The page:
“Well, it might be permanent,” Shacklebolt hedged. “Anyway, guard it for now. Once the building is secure, I’ll send in the medics and we’ll take him to the secure infirmary. Guard him there as well until you’re relieved.”

Tonks shrugged and stepped back, so that while she could keep an eye on Draco, she wouldn’t have to smell him.


Hermione looked up from her copy of ‘The Prophet’ two days later. “I wonder if Malfoy is sane?” she muttered. Seeing Harry’s look, she modified, “Well, as sane as he was before last Christmas.”

Harry shrugged. He wasn’t sure what, if anything, he should feel. No one deserved what Draco had apparently gone through, but that didn’t mean he felt any pity or compassion for the ferret, either.

“Does it say if he’s under arrest for killing his cousins?” Ron asked clearly. If nothing else, dating Romilda had cleaned up Ron’s remaining hygiene problems and even his table manners to a large degree. He still ate a lot and ate it fast, but was much neater about it.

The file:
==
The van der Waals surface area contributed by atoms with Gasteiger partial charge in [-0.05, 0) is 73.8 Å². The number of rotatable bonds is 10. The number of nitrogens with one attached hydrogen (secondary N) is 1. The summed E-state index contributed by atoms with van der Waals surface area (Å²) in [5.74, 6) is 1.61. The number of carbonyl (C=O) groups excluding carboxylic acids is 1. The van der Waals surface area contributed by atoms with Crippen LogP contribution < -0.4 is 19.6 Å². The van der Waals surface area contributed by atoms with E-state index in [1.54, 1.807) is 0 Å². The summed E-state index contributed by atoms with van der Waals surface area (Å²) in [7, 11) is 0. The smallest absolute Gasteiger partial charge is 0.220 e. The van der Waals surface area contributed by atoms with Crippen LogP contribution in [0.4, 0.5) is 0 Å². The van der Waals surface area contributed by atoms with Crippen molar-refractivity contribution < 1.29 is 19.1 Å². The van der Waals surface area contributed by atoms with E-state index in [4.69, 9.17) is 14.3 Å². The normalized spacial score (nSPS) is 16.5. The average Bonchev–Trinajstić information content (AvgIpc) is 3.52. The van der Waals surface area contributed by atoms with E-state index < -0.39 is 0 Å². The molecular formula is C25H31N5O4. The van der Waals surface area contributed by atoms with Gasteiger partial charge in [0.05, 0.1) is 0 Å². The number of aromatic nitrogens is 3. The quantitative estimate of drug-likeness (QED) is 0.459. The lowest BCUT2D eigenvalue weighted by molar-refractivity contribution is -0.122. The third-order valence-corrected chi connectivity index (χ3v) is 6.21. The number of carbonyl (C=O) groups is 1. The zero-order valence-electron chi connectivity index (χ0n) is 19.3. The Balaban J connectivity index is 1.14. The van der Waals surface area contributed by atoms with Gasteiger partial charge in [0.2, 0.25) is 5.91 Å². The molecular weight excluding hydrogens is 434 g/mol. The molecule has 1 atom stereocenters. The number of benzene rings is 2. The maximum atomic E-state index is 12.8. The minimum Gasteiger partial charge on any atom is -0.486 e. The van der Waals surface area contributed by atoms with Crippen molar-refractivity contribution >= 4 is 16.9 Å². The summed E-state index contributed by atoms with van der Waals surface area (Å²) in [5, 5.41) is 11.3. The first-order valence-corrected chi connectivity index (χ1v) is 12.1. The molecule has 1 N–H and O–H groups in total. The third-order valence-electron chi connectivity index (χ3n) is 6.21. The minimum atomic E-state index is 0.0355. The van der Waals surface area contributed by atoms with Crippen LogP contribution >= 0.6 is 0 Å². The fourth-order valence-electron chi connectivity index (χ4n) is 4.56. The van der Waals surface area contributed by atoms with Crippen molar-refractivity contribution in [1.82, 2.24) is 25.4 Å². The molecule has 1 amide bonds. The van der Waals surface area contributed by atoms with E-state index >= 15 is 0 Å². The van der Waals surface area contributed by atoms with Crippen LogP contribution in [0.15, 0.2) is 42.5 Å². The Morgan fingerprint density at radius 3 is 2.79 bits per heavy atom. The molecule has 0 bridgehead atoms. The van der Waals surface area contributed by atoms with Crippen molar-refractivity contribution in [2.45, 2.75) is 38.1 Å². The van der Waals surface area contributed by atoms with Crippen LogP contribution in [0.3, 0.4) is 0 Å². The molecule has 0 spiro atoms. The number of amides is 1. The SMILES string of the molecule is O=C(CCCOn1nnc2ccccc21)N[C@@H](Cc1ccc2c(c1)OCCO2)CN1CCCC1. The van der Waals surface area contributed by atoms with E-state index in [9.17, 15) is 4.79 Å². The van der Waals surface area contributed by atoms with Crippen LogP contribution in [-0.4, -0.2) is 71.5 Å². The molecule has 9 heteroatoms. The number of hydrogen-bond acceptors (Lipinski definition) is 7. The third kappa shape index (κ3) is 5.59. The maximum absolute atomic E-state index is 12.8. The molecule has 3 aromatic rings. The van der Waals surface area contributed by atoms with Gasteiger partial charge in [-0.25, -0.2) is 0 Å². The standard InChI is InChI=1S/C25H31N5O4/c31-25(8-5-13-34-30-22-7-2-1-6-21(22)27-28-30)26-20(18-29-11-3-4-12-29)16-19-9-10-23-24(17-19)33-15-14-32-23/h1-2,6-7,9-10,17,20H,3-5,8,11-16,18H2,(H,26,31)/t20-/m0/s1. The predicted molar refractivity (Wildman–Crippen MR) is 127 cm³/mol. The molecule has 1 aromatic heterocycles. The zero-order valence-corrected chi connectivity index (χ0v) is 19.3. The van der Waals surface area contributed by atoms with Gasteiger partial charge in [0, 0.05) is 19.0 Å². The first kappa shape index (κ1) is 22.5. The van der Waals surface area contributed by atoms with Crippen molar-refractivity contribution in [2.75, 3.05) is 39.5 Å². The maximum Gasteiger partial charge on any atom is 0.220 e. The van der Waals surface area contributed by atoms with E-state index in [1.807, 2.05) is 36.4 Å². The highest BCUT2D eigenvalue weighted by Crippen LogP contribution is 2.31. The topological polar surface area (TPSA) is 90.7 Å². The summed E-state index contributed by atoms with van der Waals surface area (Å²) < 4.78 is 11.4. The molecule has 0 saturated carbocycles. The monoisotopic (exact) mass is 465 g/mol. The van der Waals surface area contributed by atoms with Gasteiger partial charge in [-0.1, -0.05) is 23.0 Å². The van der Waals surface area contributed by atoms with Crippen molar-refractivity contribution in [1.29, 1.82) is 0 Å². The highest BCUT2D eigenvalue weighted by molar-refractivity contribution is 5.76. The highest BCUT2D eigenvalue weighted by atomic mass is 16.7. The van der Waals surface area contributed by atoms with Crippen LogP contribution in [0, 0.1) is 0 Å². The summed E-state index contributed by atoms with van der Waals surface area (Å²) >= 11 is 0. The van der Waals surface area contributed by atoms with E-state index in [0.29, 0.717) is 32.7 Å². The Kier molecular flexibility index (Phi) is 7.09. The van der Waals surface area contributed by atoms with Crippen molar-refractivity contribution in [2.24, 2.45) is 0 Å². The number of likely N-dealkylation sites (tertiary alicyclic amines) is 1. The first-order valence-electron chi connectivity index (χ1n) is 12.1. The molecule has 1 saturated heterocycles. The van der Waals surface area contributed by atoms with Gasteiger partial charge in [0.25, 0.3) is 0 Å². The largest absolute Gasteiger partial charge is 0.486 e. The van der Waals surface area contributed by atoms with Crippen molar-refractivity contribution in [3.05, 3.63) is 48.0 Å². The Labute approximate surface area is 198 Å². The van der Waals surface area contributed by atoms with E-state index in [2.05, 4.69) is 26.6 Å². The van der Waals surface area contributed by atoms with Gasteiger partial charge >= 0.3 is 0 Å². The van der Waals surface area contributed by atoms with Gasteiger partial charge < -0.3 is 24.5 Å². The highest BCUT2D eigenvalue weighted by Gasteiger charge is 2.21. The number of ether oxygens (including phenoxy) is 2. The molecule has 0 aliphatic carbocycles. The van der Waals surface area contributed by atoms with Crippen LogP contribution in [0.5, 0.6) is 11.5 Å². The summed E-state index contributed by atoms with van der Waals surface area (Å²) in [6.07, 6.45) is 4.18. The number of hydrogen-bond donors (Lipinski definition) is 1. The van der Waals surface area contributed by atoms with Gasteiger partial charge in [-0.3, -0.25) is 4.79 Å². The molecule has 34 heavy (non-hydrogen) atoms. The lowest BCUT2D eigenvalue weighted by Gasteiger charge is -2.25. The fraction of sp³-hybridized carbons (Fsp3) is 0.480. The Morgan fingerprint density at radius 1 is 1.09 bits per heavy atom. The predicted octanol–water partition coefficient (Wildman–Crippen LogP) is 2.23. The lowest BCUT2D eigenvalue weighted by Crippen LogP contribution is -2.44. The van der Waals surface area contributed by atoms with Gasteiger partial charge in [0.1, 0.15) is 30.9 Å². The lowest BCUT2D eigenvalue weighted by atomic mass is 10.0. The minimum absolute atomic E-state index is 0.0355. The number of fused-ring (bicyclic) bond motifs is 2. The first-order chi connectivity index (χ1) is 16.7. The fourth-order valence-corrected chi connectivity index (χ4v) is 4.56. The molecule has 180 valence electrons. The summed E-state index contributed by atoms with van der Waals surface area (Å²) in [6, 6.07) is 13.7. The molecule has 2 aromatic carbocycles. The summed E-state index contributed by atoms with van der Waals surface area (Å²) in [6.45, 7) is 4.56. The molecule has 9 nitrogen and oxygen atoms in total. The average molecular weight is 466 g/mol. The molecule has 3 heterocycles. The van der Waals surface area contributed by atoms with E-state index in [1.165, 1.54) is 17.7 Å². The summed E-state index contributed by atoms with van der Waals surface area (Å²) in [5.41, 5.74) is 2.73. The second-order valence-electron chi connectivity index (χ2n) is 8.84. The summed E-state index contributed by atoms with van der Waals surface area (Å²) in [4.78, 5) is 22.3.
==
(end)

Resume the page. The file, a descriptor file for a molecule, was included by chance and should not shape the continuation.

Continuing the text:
“It says he’ll be questioned about that when he’s physically recovered,” Hermione said, watching Harry out of the corner of her eye. He seemed unconcerned, and Hermione hoped there was no reason for him to change his attitude.


“So, what have we gotten out of the Malfoy boy?” Amelia Bones asked.

The healer attached to the aurors looked up from her notes. “Well, we learned a lot using my forensic spells on how to heal torture hexes,” she said. “You-Know-Who seems to be an expert on both.”

“Why would he know how to heal?” a junior auror asked.

“So the next round of torture is equally effective,” the healer answered drily. “As for the rest, all the Death Eaters he saw unmasked that he knew, we already have on our lists. As for the few he didn’t know, I have copied and stored in a separate pensieve. Hopefully we’ll have them identified in a few days.”

Bones nodded, and the healer went on, “As for the execution of the Lestranges, well, that is a bit strange. It seems as if he was rescued by someone in disguise. The description is somewhat similar to that of the so-called Shadow of Hogwarts, but it’s far from a match. What cannot be determined is if Malfoy was freed and he killed the Lestranges totally of his own volition – he certainly wanted to – or if the rescuer in some way helped or encouraged him.”